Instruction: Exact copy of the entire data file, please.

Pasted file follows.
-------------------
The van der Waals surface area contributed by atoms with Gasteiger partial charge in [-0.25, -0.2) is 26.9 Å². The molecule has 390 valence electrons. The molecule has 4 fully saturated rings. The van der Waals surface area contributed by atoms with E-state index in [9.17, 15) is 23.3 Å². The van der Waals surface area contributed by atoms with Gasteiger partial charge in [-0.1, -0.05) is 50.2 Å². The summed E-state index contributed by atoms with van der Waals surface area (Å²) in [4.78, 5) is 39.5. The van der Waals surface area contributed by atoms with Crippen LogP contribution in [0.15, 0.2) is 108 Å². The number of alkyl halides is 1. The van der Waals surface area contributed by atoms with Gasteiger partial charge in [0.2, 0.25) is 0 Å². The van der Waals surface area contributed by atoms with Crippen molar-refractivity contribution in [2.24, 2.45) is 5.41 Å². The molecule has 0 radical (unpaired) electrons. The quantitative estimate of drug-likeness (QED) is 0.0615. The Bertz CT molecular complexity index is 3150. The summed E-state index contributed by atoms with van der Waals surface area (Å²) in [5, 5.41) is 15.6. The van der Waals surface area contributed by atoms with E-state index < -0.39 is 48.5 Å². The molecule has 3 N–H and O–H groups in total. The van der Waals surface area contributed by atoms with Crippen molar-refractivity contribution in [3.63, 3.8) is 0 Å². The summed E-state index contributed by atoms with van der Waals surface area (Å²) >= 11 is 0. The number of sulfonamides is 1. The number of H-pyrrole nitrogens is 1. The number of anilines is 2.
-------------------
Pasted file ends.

The van der Waals surface area contributed by atoms with Gasteiger partial charge in [-0.25, -0.2) is 26.9 Å². The molecule has 390 valence electrons. The molecule has 4 fully saturated rings. The van der Waals surface area contributed by atoms with E-state index in [9.17, 15) is 23.3 Å². The van der Waals surface area contributed by atoms with Gasteiger partial charge in [-0.1, -0.05) is 50.2 Å². The summed E-state index contributed by atoms with van der Waals surface area (Å²) in [4.78, 5) is 39.5. The van der Waals surface area contributed by atoms with Crippen LogP contribution in [0.15, 0.2) is 108 Å². The number of alkyl halides is 1. The van der Waals surface area contributed by atoms with Gasteiger partial charge in [0.2, 0.25) is 0 Å². The van der Waals surface area contributed by atoms with Crippen molar-refractivity contribution in [2.24, 2.45) is 5.41 Å². The molecule has 0 radical (unpaired) electrons. The quantitative estimate of drug-likeness (QED) is 0.0615. The Bertz CT molecular complexity index is 3150. The summed E-state index contributed by atoms with van der Waals surface area (Å²) in [5, 5.41) is 15.6. The van der Waals surface area contributed by atoms with E-state index < -0.39 is 48.5 Å². The molecule has 3 N–H and O–H groups in total. The van der Waals surface area contributed by atoms with Crippen molar-refractivity contribution in [3.63, 3.8) is 0 Å². The summed E-state index contributed by atoms with van der Waals surface area (Å²) >= 11 is 0. The number of sulfonamides is 1. The number of H-pyrrole nitrogens is 1. The number of anilines is 2.